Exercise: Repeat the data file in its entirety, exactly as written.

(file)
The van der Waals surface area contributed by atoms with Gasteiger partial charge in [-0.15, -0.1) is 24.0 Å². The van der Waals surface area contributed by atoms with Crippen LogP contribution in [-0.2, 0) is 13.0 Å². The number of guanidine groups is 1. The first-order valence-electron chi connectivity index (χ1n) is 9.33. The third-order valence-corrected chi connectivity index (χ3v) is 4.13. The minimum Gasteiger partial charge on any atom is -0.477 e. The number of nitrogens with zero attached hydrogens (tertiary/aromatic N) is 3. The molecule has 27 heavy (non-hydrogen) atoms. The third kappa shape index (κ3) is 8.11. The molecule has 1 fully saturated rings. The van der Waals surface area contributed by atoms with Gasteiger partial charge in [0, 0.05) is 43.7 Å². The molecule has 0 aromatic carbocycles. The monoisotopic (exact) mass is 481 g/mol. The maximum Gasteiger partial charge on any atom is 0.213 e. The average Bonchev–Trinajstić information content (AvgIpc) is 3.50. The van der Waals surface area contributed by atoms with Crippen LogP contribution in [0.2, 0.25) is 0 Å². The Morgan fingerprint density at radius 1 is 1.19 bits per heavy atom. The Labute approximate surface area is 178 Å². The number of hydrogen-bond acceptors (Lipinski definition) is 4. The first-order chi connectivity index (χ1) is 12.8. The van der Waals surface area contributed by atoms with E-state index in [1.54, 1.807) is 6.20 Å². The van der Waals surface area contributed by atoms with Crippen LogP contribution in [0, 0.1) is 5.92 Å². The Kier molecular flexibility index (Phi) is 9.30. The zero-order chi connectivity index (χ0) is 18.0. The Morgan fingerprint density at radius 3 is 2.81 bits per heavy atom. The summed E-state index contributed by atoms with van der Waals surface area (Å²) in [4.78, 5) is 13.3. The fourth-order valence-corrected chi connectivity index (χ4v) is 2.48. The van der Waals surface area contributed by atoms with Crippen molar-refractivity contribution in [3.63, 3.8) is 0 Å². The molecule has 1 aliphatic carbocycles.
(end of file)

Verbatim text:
The van der Waals surface area contributed by atoms with Gasteiger partial charge in [-0.15, -0.1) is 24.0 Å². The van der Waals surface area contributed by atoms with Crippen LogP contribution in [-0.2, 0) is 13.0 Å². The number of guanidine groups is 1. The first-order valence-electron chi connectivity index (χ1n) is 9.33. The third-order valence-corrected chi connectivity index (χ3v) is 4.13. The minimum Gasteiger partial charge on any atom is -0.477 e. The number of nitrogens with zero attached hydrogens (tertiary/aromatic N) is 3. The molecule has 27 heavy (non-hydrogen) atoms. The third kappa shape index (κ3) is 8.11. The molecule has 1 fully saturated rings. The van der Waals surface area contributed by atoms with Gasteiger partial charge in [0, 0.05) is 43.7 Å². The molecule has 0 aromatic carbocycles. The monoisotopic (exact) mass is 481 g/mol. The maximum Gasteiger partial charge on any atom is 0.213 e. The average Bonchev–Trinajstić information content (AvgIpc) is 3.50. The van der Waals surface area contributed by atoms with Crippen LogP contribution in [0.2, 0.25) is 0 Å². The Morgan fingerprint density at radius 1 is 1.19 bits per heavy atom. The Labute approximate surface area is 178 Å². The number of hydrogen-bond acceptors (Lipinski definition) is 4. The first-order chi connectivity index (χ1) is 12.8. The van der Waals surface area contributed by atoms with E-state index in [1.54, 1.807) is 6.20 Å². The van der Waals surface area contributed by atoms with Crippen LogP contribution in [0, 0.1) is 5.92 Å². The Kier molecular flexibility index (Phi) is 9.30. The zero-order chi connectivity index (χ0) is 18.0. The Morgan fingerprint density at radius 3 is 2.81 bits per heavy atom. The summed E-state index contributed by atoms with van der Waals surface area (Å²) in [4.78, 5) is 13.3. The fourth-order valence-corrected chi connectivity index (χ4v) is 2.48. The van der Waals surface area contributed by atoms with Crippen molar-refractivity contribution in [3.63, 3.8) is 0 Å². The molecule has 1 aliphatic carbocycles.